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TWICE A DAUGHTER

An engaging, endearing chronicle of a woman’s quest to find her origins.

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In this debut memoir, a woman’s hunt for her birthparents becomes a search for herself.

McGue and her twin sister, Jenny, were adopted as infants. Because it was a closed adoption, they never knew the identities of their birthparents—or their family health histories. When, at age 48, Julie thought she might have breast cancer, the author decided it would be best for her and her children to know what hereditary diseases existed in her family. She got Jenny on board with the search, though McGue worried about offending her adoptive parents. It turned out reassuring her family was the easy part: The hard part was all the secrecy surrounding the adoption. She knew her birth name—Ann Marie Jensen—and that she was adopted through St. Vincent’s Orphanage. Beyond that, the trail went cold. The author’s attempts to track down the “Jensens,” whomever they might be, ended up spanning eight years and involving all manner of obstacles, agencies, and investigators. It was never fully about health records, as McGue admitted to herself: “The desire for medical information involves not just locating my birth parents but also communicating with them, and that realization has led to fantasies about meeting and getting to know them.” What began as a pursuit of genetic information soon became an exploration into the core of the author’s identity. McGue writes in an urgent, fluid prose that captures the highs and lows of her expectations and disappointments. Here, she and her sister meet with Ray the “History Cop”: “Perhaps the negative karma I imagined did follow Jenny and me in from the parking lot, because when we lay out our search history, Ray shakes his head. He can’t help us. Our birth mother’s alias is the problem. We need her real name to proceed.” While not precisely a page-turner, the mystery is a relatable and compelling one, and readers will enjoy learning about the Byzantine mechanisms that underlie the adoption process. McGue and her family are sympathetic and well rendered, and readers will ultimately be as anxious as the author to find out who is waiting at the end of the search.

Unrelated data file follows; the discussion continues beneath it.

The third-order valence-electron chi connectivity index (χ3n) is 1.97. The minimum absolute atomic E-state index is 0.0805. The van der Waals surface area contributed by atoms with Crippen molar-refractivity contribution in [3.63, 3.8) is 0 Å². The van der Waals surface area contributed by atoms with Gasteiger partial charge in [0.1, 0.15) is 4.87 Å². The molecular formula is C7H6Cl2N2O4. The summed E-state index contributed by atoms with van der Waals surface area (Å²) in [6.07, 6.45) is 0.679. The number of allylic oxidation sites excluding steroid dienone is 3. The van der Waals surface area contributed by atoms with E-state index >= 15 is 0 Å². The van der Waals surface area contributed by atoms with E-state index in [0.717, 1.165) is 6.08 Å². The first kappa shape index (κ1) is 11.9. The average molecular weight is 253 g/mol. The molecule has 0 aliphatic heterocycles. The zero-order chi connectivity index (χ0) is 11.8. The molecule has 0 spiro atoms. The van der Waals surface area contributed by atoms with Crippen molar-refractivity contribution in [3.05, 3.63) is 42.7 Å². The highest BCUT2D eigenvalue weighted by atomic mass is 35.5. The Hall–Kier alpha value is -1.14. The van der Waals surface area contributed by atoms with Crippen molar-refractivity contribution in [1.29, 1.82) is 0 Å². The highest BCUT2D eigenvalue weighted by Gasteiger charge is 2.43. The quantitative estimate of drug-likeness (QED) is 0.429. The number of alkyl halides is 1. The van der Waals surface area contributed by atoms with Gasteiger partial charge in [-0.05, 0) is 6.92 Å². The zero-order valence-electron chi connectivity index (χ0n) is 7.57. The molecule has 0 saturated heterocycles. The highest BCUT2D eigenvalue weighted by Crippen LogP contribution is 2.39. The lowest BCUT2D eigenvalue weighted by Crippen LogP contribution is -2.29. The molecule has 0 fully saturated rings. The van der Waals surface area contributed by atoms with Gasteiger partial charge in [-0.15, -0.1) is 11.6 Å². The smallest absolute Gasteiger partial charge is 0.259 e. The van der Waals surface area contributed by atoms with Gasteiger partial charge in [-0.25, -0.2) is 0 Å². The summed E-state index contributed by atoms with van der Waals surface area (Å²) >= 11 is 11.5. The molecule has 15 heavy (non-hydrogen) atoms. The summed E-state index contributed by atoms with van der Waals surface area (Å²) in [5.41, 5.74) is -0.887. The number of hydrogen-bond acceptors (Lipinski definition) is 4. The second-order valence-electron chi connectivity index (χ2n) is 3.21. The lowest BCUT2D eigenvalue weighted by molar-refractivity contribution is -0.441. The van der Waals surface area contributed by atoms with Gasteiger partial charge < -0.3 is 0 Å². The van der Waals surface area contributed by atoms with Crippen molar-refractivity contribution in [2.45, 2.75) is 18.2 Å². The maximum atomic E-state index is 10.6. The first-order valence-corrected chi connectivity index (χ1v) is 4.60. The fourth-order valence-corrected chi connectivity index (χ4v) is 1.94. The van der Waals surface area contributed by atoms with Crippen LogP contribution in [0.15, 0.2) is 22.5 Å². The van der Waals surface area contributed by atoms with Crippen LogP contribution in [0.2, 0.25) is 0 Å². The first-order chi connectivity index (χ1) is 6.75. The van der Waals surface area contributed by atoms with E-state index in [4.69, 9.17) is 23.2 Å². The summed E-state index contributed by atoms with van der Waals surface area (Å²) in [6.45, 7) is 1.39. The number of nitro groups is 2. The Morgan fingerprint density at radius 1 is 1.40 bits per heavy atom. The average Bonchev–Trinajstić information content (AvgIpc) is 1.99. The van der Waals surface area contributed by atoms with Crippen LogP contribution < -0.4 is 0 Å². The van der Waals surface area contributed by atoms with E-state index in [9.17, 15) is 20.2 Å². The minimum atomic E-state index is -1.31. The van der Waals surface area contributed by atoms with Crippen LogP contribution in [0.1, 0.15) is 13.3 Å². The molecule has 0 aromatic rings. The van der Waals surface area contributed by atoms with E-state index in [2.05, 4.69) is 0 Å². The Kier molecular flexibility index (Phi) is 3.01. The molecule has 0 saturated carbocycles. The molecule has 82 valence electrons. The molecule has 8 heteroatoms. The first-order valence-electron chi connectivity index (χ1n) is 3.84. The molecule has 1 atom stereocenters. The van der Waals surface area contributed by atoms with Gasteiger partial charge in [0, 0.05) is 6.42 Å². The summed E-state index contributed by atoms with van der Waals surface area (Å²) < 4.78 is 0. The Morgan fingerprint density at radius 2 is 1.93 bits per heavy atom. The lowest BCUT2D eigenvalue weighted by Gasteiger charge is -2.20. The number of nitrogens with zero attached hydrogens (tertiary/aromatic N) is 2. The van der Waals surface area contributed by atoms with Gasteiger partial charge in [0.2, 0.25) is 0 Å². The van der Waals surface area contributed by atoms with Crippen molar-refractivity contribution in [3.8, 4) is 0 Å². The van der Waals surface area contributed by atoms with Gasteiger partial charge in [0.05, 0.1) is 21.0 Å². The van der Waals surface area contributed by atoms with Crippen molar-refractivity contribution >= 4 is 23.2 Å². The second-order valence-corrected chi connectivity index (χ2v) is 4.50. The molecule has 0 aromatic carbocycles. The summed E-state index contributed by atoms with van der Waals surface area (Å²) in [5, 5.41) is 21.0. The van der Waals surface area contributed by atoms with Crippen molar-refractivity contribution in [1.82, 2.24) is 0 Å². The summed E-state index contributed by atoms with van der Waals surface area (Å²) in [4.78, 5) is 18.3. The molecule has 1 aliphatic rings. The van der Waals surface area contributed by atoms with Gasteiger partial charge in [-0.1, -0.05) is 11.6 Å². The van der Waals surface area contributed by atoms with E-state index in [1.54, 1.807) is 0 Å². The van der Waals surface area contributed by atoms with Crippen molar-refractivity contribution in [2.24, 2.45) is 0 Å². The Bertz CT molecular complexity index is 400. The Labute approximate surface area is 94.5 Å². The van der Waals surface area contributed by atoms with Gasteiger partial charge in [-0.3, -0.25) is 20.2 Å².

An engaging, endearing chronicle of a woman’s quest to find her origins.

Pub Date: May 11, 2021

ISBN: 978-1-64742-050-5

Page Count: 282

Publisher: She Writes Press

Review Posted Online: Dec. 30, 2020

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  • New York Times Bestseller

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TANQUERAY

A blissfully vicarious, heartfelt glimpse into the life of a Manhattan burlesque dancer.

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A former New York City dancer reflects on her zesty heyday in the 1970s.